Despite some snowfall in the past week, Colorado’s drought continues to wear on.

The U.S. Drought Monitor places the southern half of the county in extreme drought while the northern half is in exceptional drought, the worst level on the scale.

The Drought Monitor lists large fires, extremely low reservoirs, increased water temperatures and worsening pasture conditions as impacts of an extreme drought. For exceptional drought, the anticipated impacts include widespread dust storms and topsoil removal as well as large agricultural and recreational economic losses.

Statewide precipitation water year 2021 through December 14, 2020 via the NRCS.

Precipitation has been below normal in Colorado since Oct. 1, and drought conditions have “expanded where long-term precipitation deficits continued to mount,” according to a Drought Monitor summary for Dec. 8. Statewide reservoir storage is below normal, and in the past six months, the southwest region of the country, which includes Colorado, experienced its hottest and driest June to November on record.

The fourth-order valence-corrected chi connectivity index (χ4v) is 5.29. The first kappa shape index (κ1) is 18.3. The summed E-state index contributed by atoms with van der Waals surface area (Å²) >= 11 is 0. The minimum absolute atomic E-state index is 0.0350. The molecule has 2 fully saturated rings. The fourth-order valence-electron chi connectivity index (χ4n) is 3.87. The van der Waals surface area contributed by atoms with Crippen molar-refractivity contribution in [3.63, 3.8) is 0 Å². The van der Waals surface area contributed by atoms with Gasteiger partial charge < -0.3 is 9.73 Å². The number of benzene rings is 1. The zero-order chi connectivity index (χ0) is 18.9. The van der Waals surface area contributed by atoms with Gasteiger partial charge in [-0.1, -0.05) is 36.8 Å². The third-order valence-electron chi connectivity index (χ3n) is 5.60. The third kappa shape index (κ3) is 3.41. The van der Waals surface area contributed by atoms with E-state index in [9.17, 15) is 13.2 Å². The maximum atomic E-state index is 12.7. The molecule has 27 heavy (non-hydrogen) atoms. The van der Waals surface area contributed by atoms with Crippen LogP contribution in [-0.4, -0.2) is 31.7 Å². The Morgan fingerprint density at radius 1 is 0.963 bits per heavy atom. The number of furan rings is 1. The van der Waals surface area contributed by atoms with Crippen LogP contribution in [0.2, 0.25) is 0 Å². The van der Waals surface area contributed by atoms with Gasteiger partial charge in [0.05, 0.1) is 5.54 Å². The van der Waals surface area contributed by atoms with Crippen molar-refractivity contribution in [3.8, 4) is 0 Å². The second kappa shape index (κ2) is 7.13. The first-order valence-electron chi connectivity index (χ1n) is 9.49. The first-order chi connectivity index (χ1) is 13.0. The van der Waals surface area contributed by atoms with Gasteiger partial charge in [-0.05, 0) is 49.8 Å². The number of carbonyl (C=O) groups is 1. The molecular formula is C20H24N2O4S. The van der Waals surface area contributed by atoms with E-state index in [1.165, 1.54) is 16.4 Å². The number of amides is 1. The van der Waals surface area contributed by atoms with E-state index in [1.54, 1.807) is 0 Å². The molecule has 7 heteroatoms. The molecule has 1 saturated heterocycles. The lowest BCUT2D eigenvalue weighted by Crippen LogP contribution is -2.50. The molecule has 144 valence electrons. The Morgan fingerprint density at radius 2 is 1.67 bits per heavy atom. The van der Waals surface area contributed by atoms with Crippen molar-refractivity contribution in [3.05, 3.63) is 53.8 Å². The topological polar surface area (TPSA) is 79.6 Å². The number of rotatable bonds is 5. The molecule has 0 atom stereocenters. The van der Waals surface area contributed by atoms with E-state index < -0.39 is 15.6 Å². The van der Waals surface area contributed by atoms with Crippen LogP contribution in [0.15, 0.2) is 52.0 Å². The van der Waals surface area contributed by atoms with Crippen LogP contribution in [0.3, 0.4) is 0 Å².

Upper Colorado River Basin snowpack December 14, 2020 via the NRCS.

Paul Schlatter, a meteorologist at the National Weather Service office in Boulder, said Summit County has seen only 50% of its normal snowfall for this point in December.